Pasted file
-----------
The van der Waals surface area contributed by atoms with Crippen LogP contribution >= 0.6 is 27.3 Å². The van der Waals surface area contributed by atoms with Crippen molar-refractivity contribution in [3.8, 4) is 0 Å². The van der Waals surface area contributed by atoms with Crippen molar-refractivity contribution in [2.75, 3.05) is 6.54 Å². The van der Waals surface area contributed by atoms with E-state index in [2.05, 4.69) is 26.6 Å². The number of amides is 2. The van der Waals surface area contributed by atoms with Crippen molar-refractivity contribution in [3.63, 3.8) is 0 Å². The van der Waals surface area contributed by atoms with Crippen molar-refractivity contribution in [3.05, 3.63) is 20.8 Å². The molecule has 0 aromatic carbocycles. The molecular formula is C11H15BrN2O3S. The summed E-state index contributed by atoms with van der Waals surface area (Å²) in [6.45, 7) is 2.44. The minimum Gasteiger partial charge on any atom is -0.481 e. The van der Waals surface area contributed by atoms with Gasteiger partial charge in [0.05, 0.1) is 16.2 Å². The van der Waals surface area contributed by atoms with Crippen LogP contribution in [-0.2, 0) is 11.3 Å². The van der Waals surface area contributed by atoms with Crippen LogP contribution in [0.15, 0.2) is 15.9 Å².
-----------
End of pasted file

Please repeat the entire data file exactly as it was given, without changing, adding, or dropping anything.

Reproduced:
The van der Waals surface area contributed by atoms with Crippen LogP contribution >= 0.6 is 27.3 Å². The van der Waals surface area contributed by atoms with Crippen molar-refractivity contribution in [3.8, 4) is 0 Å². The van der Waals surface area contributed by atoms with Crippen molar-refractivity contribution in [2.75, 3.05) is 6.54 Å². The van der Waals surface area contributed by atoms with E-state index in [2.05, 4.69) is 26.6 Å². The number of amides is 2. The van der Waals surface area contributed by atoms with Crippen molar-refractivity contribution in [3.63, 3.8) is 0 Å². The van der Waals surface area contributed by atoms with Crippen molar-refractivity contribution in [3.05, 3.63) is 20.8 Å². The molecule has 0 aromatic carbocycles. The molecular formula is C11H15BrN2O3S. The summed E-state index contributed by atoms with van der Waals surface area (Å²) in [6.45, 7) is 2.44. The minimum Gasteiger partial charge on any atom is -0.481 e. The van der Waals surface area contributed by atoms with Gasteiger partial charge in [0.05, 0.1) is 16.2 Å². The van der Waals surface area contributed by atoms with Crippen LogP contribution in [-0.2, 0) is 11.3 Å². The van der Waals surface area contributed by atoms with Crippen LogP contribution in [0.15, 0.2) is 15.9 Å².